The commercial prospect of these new drugs don’t fit existing models. A lot of cancers, autoimmune and genetic diseases now have cure, but the model for commercialising them compels very high market prices. A few examples. Glybera, a drug for gene therapy of Familial Lipoprotein Lipase Deficiency costs $1.2m for a course of treatment for a year. Cinryze for hereditary angioedema costs $350,000 per year; and a new treatment for Hepatitis C, Solvadi, costs $1,000 per pill.
All these, of course, put pressure on health systems, and politicians can’t face the electorates if they allow the death of a person because of high cost of drugs. The only option left for them is to put pressure on the pharmaceutical companies to do something about the cost of drugs. They are beginning to do that. President Hollande of France demanded that Cost of medicines be put on the agenda of G7 summit held in Japan in May 2016. President Obama, in his health care reform program, called Obamacare, is demanding that ‘The Health and Human Services Secretary should be empowered to directly negotiate prices with manufacturers of high cost drugs covered under part D of the Medicare’s prescription-drug programme’.
The Los Angeles Times reported that ‘drug makers’ would only be able to access Medicare’s 52 million beneficiaries if they agree to haggle and to supply HHS with all cost and clinical data, as well as other information necessary to come to an agreement on price’.
By 2050, this will probably be the model that will prevail and the famed profitability of the industry will have an additional hurdle to scale for its sustenance.
Medicine has tamed the most virulent epidemics. Cholera breakouts are contained with vaccinations, smallpox is all but eliminated. Epidemics like Ebola are self-limiting because of their virulence, and when they break out in small communities, they are contained by communal effort of isolating the victims and safely disposing their dead bodies. That seems to be in the past. Travel that has become cheap and far-reaching has made it easy for infected people to travel far before the first signs of their diseases become obvious.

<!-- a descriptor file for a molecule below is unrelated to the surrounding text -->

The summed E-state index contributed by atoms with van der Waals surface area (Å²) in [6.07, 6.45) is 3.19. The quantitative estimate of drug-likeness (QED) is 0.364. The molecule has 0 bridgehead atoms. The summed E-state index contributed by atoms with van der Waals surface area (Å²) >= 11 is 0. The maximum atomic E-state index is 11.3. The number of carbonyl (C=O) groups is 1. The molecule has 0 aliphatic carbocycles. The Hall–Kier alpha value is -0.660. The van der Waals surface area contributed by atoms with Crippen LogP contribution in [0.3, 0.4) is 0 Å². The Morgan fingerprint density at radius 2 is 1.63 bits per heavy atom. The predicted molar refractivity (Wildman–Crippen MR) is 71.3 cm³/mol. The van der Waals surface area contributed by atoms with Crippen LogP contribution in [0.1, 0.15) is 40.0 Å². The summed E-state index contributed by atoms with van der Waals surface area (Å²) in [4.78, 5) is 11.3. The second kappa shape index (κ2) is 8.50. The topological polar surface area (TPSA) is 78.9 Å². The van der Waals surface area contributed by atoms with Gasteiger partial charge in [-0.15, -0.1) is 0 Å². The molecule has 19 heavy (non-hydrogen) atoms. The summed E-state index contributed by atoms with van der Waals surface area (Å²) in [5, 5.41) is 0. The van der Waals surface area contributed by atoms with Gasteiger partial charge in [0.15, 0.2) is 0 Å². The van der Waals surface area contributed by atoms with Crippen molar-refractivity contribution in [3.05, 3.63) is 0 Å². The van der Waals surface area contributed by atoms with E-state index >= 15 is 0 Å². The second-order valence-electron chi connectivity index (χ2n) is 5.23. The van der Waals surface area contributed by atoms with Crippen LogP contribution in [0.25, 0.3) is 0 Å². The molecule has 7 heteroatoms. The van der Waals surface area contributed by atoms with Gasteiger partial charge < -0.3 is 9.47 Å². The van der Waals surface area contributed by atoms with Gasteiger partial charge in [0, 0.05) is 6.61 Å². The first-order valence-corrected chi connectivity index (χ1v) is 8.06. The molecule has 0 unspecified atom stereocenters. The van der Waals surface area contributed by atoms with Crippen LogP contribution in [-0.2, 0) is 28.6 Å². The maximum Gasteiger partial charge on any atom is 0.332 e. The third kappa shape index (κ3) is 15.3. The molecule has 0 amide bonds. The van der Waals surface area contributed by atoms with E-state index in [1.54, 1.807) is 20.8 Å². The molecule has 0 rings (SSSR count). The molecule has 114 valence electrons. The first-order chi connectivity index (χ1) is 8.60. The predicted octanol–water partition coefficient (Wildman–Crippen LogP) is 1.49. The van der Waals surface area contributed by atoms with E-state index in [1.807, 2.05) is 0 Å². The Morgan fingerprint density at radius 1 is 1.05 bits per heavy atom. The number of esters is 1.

Nothing illustrates this better than the pattern of spread of the Zika virus. It was said to have been discovered in Africa in 1947. It was not noticed in Pakistan, Malaysia and Indonesia until thirty years later in 1977. It took another thirty years to travel a couple of thousand kilometers to reach the Pacific Islands of Micronesia. Aided by cheap travel, it arrived Brazil only eight years later in 2015. Between 2015 and now, it has covered almost all of South America, crossed into North America and the first child born with Microcephaly in Europe was reported in Spain over the last weekend. We saw the same rapid spread with Asian Influenza and Ebola.
Distance, it is now obvious, cannot shield anyone from any epidemic breaking out in the remotest part of the world. The way we manage new product development and regulate market entry in different markets will need to change if we must assure access to medicines and critical vaccines to contain epidemics globally. The current model cannot cope with present-day realities. Travel has become cheaper and easier, and humans as vectors of disease are always on the march. Pharmacy will need to change to protect and serve them.
By 2050, the patient will arrive the neighbourhood community pharmacy, well informed – having consulted resources on the Internet about his disease, treatment choices and legal rights. The pharmacist, with predictive tools, aided by cloud computing and Big data, would be expecting him. With knowledge of prevalent diseases in the neighbourhood and the questions that are trending on social media, he/she is stocked with the drugs that are suited for his treatment. On reading the prescription, the pharmacist will dispense those in stock. The only one that is not available is printed out of a 3D printer, after loading it with cartridges containing the relevant raw materials.
Genomics would have advanced to a level that the pharmacist can collect the saliva of the patient and use a machine to read out the patients’ genetic profile, pointing out markers that reveal predisposition to certain diseases and discussing options with the patient. Most patients will be old, and well-controlled with their chronic ailments because of the involvement of the pharmacist who monitors therapy with a myriad of tools at his disposal.
The industrial pharmacist will be devoted more to safety in drug use, either on earth or in space. Regulation, pharmacovigilance and quality assurance will occupy a lot of his time because quite a number of products will be big molecules and complex.
In all, Pharmacy in 2050 will be fun, exciting and certainly fulfilling.
(Being extracts of a paper delivered at the scientific symposium of the International Pharmaceutical Students Federation (IPSF) conference held in Harare, Zimbabwe in July, 2016)
Sola Solarin is the vice president of the Industrial Pharmacists Section (IPS) of the International Pharmaceutical Federation (FIP). He works as the Managing Partner of Savante Consulting Ltd, a compliance Business in Pharmaceutical, Quality and Environmental Regulation.